Abel Ruiz from Panama was awarded the Gladding Memorial Award in 2015, in recognition of his outstanding contributions to sustainable management of fisheries and marine resources in the Gulf and Caribbean Region.
Abel started fishing full time at age 20 in the fishing community of Hicaco with a 30 foot boat that he used for shrimp fishing.
Abel has continued on a path that focuses on sustainability and contributes to conservation. His group is now more focused than ever, since they finally have an approved Management Plan for the area thanks to the support of organizations like MarViva. They send the Ministry of the Environment different notes and voluntary adoptions as a measure of force to approve the Management plan and are also working on sensitizing fishermen and making gradual changes to their fleets so they can be even more responsible with their fishing resources.
They have also progressed a lot. There have been changes to the fishing gear for a large part of the fleet, with the majority now using short longlines with circle hooks. They also reduced the use of mesh trammel 3.5 ” and instead used shorts above 6 ”. As a result, they are better able to protect their fishing resources and ensure that the Gulf continues to provide them with resources to sustain themselves. They also renew agreements with MarViva, and have been beneficiaries of a project with the European Union that seeks to promote gender equality in fishing organizations, which will help to strengthen the women of the community and ensures continuous training, monitoring and awareness of their partners. They are also continuing to work on pilot projects that help with traceability, with the value chain, and also experimenting with e-commerce to facilitate online sales of their products.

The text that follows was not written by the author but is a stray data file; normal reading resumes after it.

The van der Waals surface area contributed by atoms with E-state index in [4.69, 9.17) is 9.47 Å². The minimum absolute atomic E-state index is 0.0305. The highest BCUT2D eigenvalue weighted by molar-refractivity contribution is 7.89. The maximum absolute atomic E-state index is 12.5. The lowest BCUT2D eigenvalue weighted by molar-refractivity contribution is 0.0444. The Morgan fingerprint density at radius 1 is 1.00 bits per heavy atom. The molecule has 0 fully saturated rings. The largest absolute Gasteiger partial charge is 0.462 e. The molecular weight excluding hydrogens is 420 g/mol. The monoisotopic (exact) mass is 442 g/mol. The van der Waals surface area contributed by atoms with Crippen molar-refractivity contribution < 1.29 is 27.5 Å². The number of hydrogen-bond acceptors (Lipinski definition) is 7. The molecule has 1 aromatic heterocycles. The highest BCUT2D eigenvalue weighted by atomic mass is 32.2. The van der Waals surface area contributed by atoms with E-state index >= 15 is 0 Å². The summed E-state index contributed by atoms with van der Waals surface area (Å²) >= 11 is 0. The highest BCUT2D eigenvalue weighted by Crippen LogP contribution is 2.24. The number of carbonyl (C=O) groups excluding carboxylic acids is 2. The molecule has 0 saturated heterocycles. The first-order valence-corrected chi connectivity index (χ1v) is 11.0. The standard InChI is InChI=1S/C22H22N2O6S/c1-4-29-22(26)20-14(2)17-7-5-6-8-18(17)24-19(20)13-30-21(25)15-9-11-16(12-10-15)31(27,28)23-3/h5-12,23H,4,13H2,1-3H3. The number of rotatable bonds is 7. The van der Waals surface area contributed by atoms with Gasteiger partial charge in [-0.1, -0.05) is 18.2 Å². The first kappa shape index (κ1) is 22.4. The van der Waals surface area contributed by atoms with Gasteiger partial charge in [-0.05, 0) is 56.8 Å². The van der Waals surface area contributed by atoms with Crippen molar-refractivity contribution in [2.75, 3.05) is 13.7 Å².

Abel still fishes and manages the Hicaco Artisanal Fishermen Association in the Gulf of Montijo Wetland Managed Resources Area. He goes fishing often (~ 4 days a week) and mostly catches shrimp, snapper, croaker, catfish and horse mackerel. He helped build alliances with other fishing communities and groups in order to increase quality of life and sustainable harvest and processing of marine resources in the region. Supported by relevant local and national authorities, he led a variety of different campaigns, including beach fumigating and cleanups and bycatch reduction programs. Furthermore, as President of the Association, he was able to bring resources to the community of Hicaco, including upgrades to the water system.
Abel used to find it difficult to speak in front of lots of people, but having to get up and do so at GCFI in front of so many people–fisherfolk and experts-somehow gave him the courage to continue doing so!